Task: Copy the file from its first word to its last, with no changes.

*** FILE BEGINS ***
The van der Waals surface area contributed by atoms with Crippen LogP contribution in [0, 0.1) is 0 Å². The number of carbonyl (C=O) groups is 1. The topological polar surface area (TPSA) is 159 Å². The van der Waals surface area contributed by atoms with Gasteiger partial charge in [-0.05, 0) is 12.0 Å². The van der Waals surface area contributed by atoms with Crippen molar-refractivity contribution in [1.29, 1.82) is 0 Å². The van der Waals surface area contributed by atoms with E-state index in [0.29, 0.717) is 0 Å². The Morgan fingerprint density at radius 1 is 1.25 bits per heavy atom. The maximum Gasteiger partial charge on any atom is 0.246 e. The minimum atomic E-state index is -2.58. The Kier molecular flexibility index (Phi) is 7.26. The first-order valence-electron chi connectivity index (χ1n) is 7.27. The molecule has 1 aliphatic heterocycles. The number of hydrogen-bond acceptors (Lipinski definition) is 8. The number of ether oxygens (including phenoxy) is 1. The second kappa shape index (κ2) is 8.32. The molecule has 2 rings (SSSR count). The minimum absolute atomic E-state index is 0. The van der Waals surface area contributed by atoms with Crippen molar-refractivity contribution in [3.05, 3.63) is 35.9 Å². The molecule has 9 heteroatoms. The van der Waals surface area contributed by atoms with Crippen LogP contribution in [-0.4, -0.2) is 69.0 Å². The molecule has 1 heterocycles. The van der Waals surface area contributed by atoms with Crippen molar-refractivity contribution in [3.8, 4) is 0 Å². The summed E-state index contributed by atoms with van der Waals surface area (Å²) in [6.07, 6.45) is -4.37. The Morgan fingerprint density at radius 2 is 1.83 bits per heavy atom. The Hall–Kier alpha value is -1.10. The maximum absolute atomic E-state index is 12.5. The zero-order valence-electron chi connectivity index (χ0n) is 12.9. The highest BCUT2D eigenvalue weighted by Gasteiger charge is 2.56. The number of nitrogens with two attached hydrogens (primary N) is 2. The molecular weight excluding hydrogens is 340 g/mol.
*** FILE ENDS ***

The van der Waals surface area contributed by atoms with Crippen LogP contribution in [0, 0.1) is 0 Å². The number of carbonyl (C=O) groups is 1. The topological polar surface area (TPSA) is 159 Å². The van der Waals surface area contributed by atoms with Gasteiger partial charge in [-0.05, 0) is 12.0 Å². The van der Waals surface area contributed by atoms with Crippen molar-refractivity contribution in [1.29, 1.82) is 0 Å². The van der Waals surface area contributed by atoms with E-state index in [0.29, 0.717) is 0 Å². The Morgan fingerprint density at radius 1 is 1.25 bits per heavy atom. The maximum Gasteiger partial charge on any atom is 0.246 e. The minimum atomic E-state index is -2.58. The Kier molecular flexibility index (Phi) is 7.26. The first-order valence-electron chi connectivity index (χ1n) is 7.27. The molecule has 1 aliphatic heterocycles. The number of hydrogen-bond acceptors (Lipinski definition) is 8. The number of ether oxygens (including phenoxy) is 1. The second kappa shape index (κ2) is 8.32. The molecule has 2 rings (SSSR count). The minimum absolute atomic E-state index is 0. The van der Waals surface area contributed by atoms with Crippen molar-refractivity contribution in [3.05, 3.63) is 35.9 Å². The molecule has 9 heteroatoms. The van der Waals surface area contributed by atoms with Crippen LogP contribution in [-0.4, -0.2) is 69.0 Å². The molecule has 1 heterocycles. The van der Waals surface area contributed by atoms with Crippen molar-refractivity contribution in [3.8, 4) is 0 Å². The summed E-state index contributed by atoms with van der Waals surface area (Å²) in [6.07, 6.45) is -4.37. The Morgan fingerprint density at radius 2 is 1.83 bits per heavy atom. The Hall–Kier alpha value is -1.10. The maximum absolute atomic E-state index is 12.5. The zero-order valence-electron chi connectivity index (χ0n) is 12.9. The highest BCUT2D eigenvalue weighted by Gasteiger charge is 2.56. The number of nitrogens with two attached hydrogens (primary N) is 2. The molecular weight excluding hydrogens is 340 g/mol.